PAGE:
Tuesday, March 23, 2010

Oscar's Clay

Oscar loves to work with clay.  Last year, in second grade, his teacher integrated clay work into so many aspects of the curriculum that by year's end his dresser top was full of projects -- owls, butterflies, a frog sitting on a lily pad, and a clog-like shoe to name a few. He's most proud of his bowl though, the one he made for soup days at school.  He etched the names of his favorite animals into the center and glazed it orange, his favorite color. 

Art was something I'd written off as a goal back in kindergarten or probably before.  As a preschooler, Oscar was never that interested and his fine motor skills and executive functioning deficiencies always seemed to get in the way of starting (or finishing) a project.  Aside from some finger painting as a toddler he pretty much avoided the art scene.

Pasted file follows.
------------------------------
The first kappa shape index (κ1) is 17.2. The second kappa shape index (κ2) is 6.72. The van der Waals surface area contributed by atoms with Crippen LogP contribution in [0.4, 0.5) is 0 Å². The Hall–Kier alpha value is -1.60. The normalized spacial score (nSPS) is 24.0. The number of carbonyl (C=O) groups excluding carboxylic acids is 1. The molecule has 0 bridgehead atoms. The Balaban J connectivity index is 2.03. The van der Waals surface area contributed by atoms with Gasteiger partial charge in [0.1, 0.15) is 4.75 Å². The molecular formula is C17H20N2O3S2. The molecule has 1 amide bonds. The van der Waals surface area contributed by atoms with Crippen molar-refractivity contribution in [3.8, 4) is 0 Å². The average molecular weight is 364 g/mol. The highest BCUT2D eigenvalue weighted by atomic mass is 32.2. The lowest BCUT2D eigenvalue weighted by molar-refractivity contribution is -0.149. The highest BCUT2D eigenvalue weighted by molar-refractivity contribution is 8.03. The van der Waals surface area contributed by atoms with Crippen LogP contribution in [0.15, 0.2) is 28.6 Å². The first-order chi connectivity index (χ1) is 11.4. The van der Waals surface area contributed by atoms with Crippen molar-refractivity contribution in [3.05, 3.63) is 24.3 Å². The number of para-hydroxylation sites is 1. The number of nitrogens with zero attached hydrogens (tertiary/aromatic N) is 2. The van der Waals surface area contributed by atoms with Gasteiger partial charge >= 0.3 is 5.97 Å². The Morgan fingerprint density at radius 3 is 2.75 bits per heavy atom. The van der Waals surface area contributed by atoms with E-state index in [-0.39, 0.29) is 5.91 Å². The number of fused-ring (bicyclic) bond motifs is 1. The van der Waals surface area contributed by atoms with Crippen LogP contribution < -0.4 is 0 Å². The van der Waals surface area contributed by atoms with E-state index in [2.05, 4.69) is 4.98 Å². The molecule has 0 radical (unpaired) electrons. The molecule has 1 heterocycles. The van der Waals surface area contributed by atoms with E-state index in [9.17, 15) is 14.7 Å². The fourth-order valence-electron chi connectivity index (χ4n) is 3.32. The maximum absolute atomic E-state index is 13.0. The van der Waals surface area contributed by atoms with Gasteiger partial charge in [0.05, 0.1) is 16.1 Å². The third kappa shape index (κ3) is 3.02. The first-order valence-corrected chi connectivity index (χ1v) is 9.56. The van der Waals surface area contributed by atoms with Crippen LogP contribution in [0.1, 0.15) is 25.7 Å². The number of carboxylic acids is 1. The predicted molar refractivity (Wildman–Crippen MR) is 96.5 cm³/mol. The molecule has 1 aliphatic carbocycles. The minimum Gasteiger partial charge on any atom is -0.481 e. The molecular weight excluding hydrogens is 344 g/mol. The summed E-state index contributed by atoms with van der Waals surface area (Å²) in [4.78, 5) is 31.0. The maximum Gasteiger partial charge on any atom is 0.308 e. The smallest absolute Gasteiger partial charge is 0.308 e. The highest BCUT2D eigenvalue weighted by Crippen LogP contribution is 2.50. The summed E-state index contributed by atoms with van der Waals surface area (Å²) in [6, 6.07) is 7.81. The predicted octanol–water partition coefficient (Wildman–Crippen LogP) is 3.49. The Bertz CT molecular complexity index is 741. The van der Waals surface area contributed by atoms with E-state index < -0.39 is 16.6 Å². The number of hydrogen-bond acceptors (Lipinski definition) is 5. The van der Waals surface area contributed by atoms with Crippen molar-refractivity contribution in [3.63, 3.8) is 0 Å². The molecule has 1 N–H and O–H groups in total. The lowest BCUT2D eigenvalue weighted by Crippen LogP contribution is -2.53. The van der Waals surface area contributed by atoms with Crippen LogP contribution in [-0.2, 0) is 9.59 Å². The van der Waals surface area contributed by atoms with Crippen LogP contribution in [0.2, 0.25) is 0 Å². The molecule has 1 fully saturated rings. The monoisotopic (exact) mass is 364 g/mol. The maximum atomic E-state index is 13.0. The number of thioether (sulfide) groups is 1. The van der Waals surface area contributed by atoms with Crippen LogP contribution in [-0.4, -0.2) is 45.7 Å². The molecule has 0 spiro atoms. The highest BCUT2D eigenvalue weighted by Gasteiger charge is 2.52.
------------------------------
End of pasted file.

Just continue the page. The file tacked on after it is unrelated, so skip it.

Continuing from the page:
Until kindergarten.  I clearly remember telling his kindergarten teacher that we should just skip the drawing stuff and focus on letter formation.  Thankfully she didn't take me seriously.  It took a lot of behavioral and OT work, but by the end of that year Oscar was drawing simple figures and loving the twice weekly kindergarten art class.  The lower grade art specialist told me several times a month how much she enjoyed working with Oscar and how he seemed to have "an eye".  She'd pull me into the art room before school and dig through the piles to find Oscar's piece and point out her favorite parts of his work.  His work was always more rudimentary, more spare, than the other kids but she'd see past that and focus on what was there, in a way I couldn't before.  She'd worked with kids with disabilities before and had that ever-precious skill of knowing when and just how hard to push. Oscar responded to her approach and started to love art.